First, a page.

Come and See

Nathanael said to Philip, “Can anything good come from Nazareth?” Philip answered, “Come and see.” JOHN 1:46

Nathanael’s question still lingers, even two thousand years later.… Can anything good come out of Nazareth? Come and see.

Come and see the changed lives:
the alcoholic now dry,
the embittered now joyful,
the shamed now forgiven …
marriages rebuilt, the orphans embraced,
the imprisoned inspired.…

Come and see the pierced hand of God touch the most common heart, wipe the tear from the wrinkled face, and forgive the ugliest sin.

Come and see. He avoids no seeker. He ignores no probe. He fears no search. Come and see.

A Gentle Thunder

Advertisements

WHEN HOPES DON’T HAPPEN

During danger he will keep me safe in his shelter. He will hide me in his Holy Tent. PSALM 27:5

What do we do with our disappointments? We could do what Miss Haversham did. Remember her in Charles Dickens’s Great Expectations? Jilted by her fiancé just prior to the wedding, … she closed all the blinds in the house, stopped every clock, left the wedding cake on the table to gather cobwebs, and wore her wedding dress until it hung in yellow decay around her shrunken form. Her wounded heart consumed her life.

We can follow the same course.

Or we can follow the example of the apostle Paul. His goal was to be a missionary in Spain, … however, God sent him to prison. Sitting in a Roman jail, Paul could have made the same choice as Miss Haversham, but he didn’t. Instead he said, “As long as I’m here, I might as well write a few letters.” Hence your Bible has the Letters to Philemon, the Philippians, the Colossians, and the Ephesians.

from TRAVELING LIGHT

Moral or Sanctimonious

“And why beholdest thou the mote that is in thy brother’s eye, but perceivest not the beam that is in thine own eye?” (Luke 6:41)

This rhetorical question by the Lord Jesus incisively points out a sin common among most Christians–the sin of sanctimoniousness, committed in the good name of morality. It is easy to criticize fellow Christians for their moral or ethical deficiencies while simultaneously justifying one’s self for the same or worse defects. “Therefore thou art inexcusable, O man, whosoever thou art that judgest: for wherein thou judgest another, thou condemnest thyself; for thou that judgest doest the same things” (Romans 2:1).

True morality is generated internally from a heart of gratitude and love for the Lord and His Word, then manifested externally in a godly life of non-self-centered service. Sanctimoniousness is generated from a heart of pride and is manifested in a critical spirit. Morality judges one’s self; sanctimoniousness judges others.

This inconsistency afflicts all of us to some degree, so we need to be especially alert to its outcropping in our own lives. We must condemn sin, of course, but we must at least be as concerned to correct it in ourselves as we are in others. “But why dost thou judge thy brother? or why dost thou set at nought thy brother? for we shall all stand before the judgment seat of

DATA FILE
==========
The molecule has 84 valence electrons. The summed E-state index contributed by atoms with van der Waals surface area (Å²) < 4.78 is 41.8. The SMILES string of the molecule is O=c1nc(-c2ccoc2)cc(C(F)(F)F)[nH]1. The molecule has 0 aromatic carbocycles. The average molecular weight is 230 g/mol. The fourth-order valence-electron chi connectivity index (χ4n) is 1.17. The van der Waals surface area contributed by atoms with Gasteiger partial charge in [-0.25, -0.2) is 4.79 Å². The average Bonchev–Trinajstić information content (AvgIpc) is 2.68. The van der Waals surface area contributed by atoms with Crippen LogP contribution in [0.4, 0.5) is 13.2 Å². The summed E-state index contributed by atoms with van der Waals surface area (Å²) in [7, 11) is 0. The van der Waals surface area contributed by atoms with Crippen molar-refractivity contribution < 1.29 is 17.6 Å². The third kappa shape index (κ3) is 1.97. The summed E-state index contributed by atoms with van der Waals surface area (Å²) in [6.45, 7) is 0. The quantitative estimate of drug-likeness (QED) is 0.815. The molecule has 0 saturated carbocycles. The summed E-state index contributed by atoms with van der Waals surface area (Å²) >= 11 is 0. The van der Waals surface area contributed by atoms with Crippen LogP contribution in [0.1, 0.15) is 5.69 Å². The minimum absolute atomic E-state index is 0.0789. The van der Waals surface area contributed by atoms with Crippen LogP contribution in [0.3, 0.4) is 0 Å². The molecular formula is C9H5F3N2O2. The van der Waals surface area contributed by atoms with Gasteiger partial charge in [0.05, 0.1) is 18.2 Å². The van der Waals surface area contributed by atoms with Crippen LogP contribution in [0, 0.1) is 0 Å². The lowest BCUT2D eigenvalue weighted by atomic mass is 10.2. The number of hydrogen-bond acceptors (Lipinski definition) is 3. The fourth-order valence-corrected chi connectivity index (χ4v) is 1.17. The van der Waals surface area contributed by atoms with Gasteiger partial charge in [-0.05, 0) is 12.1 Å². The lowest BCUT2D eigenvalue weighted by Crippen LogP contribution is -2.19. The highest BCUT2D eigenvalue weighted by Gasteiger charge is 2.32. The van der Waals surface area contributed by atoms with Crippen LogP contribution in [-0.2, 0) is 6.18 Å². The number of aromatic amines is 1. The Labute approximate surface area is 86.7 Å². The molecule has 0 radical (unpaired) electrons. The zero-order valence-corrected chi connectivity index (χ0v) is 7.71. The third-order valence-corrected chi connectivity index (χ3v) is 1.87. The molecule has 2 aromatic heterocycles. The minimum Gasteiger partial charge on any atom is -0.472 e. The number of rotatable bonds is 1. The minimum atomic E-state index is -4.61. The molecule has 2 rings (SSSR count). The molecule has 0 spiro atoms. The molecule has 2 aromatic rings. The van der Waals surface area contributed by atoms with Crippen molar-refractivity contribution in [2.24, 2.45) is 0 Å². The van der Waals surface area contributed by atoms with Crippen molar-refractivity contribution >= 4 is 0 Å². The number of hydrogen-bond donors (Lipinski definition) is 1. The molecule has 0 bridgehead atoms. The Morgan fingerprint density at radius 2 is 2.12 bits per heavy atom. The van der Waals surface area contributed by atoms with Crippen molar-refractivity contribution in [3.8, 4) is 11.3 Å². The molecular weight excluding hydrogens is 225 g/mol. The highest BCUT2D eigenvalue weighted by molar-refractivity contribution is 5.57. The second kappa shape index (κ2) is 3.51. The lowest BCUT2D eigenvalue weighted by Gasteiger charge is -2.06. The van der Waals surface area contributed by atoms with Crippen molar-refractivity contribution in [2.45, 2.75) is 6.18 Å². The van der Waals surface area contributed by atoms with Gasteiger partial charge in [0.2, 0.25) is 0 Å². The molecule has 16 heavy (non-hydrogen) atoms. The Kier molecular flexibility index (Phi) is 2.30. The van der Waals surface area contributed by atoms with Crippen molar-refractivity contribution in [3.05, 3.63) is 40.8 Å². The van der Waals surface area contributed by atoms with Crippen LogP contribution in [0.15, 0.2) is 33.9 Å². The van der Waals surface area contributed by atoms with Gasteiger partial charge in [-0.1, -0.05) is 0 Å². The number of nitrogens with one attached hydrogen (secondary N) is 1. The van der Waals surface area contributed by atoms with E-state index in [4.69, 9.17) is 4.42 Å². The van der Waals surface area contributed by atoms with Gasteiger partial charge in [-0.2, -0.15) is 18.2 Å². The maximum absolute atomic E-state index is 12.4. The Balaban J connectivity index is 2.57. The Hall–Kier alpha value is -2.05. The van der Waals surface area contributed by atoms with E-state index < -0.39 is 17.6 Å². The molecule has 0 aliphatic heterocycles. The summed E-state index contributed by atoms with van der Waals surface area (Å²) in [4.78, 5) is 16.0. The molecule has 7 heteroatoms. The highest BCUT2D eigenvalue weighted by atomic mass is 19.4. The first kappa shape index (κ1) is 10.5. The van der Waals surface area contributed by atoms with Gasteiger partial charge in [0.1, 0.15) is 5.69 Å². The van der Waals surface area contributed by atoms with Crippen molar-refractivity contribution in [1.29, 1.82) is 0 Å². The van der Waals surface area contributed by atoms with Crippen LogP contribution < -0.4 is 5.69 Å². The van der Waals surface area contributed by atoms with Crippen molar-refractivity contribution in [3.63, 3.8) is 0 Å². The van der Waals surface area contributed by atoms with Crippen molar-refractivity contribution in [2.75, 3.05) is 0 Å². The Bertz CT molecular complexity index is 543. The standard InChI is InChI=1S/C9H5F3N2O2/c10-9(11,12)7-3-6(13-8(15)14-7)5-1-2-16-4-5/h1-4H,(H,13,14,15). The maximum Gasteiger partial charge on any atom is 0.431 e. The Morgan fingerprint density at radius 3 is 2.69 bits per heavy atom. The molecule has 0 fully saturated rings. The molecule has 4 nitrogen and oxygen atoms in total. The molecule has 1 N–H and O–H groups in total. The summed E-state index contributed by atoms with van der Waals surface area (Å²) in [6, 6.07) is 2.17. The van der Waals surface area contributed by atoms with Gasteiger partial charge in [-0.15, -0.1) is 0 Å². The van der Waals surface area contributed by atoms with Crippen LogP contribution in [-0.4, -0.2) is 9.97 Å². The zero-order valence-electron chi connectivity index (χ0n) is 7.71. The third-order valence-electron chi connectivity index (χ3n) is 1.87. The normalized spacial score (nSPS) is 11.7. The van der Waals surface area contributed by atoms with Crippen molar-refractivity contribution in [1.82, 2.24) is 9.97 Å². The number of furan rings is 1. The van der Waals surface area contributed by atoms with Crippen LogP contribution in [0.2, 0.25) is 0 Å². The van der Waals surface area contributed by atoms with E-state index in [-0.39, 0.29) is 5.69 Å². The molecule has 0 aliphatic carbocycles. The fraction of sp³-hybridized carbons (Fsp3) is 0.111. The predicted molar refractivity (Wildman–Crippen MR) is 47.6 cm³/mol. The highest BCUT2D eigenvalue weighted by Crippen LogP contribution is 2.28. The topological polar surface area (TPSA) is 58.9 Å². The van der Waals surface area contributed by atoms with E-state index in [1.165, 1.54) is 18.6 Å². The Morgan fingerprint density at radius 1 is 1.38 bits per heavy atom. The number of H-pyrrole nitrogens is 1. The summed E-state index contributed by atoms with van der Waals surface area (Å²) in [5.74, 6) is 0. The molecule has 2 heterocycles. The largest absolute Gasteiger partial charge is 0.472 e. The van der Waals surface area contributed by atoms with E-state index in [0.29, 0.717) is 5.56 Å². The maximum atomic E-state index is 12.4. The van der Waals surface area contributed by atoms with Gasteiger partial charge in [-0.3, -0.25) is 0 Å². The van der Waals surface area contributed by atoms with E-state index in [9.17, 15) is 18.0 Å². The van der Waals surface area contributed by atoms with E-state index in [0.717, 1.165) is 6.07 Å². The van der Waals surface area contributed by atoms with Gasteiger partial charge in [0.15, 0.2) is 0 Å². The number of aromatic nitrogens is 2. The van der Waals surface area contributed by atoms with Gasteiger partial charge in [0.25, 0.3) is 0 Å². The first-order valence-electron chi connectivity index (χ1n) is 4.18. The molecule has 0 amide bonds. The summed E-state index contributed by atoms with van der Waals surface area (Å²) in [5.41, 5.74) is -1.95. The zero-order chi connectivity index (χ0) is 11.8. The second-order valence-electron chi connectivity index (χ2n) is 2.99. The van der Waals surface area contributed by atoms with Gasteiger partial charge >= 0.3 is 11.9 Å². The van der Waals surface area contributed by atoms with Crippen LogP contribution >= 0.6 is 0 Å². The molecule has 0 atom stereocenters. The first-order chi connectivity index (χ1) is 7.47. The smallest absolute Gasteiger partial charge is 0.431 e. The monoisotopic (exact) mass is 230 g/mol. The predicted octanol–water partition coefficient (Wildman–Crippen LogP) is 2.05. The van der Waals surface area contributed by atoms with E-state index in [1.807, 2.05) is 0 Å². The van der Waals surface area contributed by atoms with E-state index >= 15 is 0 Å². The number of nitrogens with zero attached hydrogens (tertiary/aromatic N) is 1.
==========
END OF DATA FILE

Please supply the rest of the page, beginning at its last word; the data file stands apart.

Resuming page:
Christ” (Romans 14:10).

And if, indeed, we do see a mote–or even a beam–in a brother’s eye, one that really needs to be removed for the Lord’s sake and that of His testimony, the best procedure is not one of sanctimonious rebuke, but of gentle and empathetic edification. “Brethren, if a man be overtaken in a fault, ye which are spiritual, restore such an one in the spirit of meekness; considering thyself, lest thou also be tempted” (Galatians 6:1). HMM

Every place that the sole of your foot shall tread upon

“Every place that the sole of your foot shall tread upon, that have I given unto you.” (Joshua 1:3.)

BESIDE the literal ground, unoccupied for Christ, there is the unclaimed, untrodden territory of Divine promises. What did God say to Joshua? “Every place that the sole of your foot shall tread upon, that have I given unto you,” and then He draws the outlines of the Land of Promise—all theirs on one condition: that they shall march through the length and breadth of it, and measure it off with their own feet.

They never did that to more than one-third of the property, and consequently they never had more than one-third; they had just what they measured off, and no more. In 2 Peter, we read of the “land of promise” that is opened up to us, and it is God’s will that we should, as it were, measure off that territory by the feet of obedient faith and believing obedience, thus claiming and appropriating it for our own.

How many of us have ever taken possession of the promises of God in the name of Christ? Here is a magnificent territory for faith to lay hold on and march through the length and breadth of, and faith has never done it yet.

Let us enter into all our inheritance. Let us lift up our eyes to the north and to the south, to the east and to the west, and hear Him say, “All the land that thou seest will I give to thee.” —A. T. Pierson.

Wherever Judah should set his foot that should be his; wherever Benjamin should set his foot, that should be his. Each should get his inheritance by setting his foot upon it. Now, think you not, when either had set his foot upon a given territory, he did not instantly and instinctively feel, “This is mine”?